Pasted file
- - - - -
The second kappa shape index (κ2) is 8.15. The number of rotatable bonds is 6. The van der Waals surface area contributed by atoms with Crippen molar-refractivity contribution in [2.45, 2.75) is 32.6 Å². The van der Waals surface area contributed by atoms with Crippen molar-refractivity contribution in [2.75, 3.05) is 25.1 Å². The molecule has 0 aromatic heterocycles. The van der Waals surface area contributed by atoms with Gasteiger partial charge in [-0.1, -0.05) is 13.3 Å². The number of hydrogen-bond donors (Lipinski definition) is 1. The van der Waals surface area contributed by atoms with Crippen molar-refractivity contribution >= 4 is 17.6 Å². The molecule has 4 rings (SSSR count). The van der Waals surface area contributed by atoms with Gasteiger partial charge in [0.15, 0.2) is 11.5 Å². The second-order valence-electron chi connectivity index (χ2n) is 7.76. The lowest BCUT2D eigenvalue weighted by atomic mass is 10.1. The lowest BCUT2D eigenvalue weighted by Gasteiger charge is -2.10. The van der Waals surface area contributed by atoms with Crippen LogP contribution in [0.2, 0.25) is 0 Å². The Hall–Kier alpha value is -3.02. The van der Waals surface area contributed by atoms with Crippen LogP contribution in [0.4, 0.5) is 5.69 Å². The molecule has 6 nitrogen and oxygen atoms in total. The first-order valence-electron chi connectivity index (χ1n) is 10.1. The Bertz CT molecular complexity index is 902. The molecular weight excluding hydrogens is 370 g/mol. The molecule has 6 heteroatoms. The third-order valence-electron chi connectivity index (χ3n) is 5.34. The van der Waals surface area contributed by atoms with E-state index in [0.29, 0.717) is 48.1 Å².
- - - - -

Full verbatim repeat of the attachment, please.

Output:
The second kappa shape index (κ2) is 8.15. The number of rotatable bonds is 6. The van der Waals surface area contributed by atoms with Crippen molar-refractivity contribution in [2.45, 2.75) is 32.6 Å². The van der Waals surface area contributed by atoms with Crippen molar-refractivity contribution in [2.75, 3.05) is 25.1 Å². The molecule has 0 aromatic heterocycles. The van der Waals surface area contributed by atoms with Gasteiger partial charge in [-0.1, -0.05) is 13.3 Å². The number of hydrogen-bond donors (Lipinski definition) is 1. The van der Waals surface area contributed by atoms with Crippen molar-refractivity contribution >= 4 is 17.6 Å². The molecule has 4 rings (SSSR count). The van der Waals surface area contributed by atoms with Gasteiger partial charge in [0.15, 0.2) is 11.5 Å². The second-order valence-electron chi connectivity index (χ2n) is 7.76. The lowest BCUT2D eigenvalue weighted by atomic mass is 10.1. The lowest BCUT2D eigenvalue weighted by Gasteiger charge is -2.10. The van der Waals surface area contributed by atoms with Crippen LogP contribution in [0.2, 0.25) is 0 Å². The Hall–Kier alpha value is -3.02. The van der Waals surface area contributed by atoms with Crippen LogP contribution in [0.4, 0.5) is 5.69 Å². The molecule has 6 nitrogen and oxygen atoms in total. The first-order valence-electron chi connectivity index (χ1n) is 10.1. The Bertz CT molecular complexity index is 902. The molecular weight excluding hydrogens is 370 g/mol. The molecule has 6 heteroatoms. The third-order valence-electron chi connectivity index (χ3n) is 5.34. The van der Waals surface area contributed by atoms with E-state index in [0.29, 0.717) is 48.1 Å².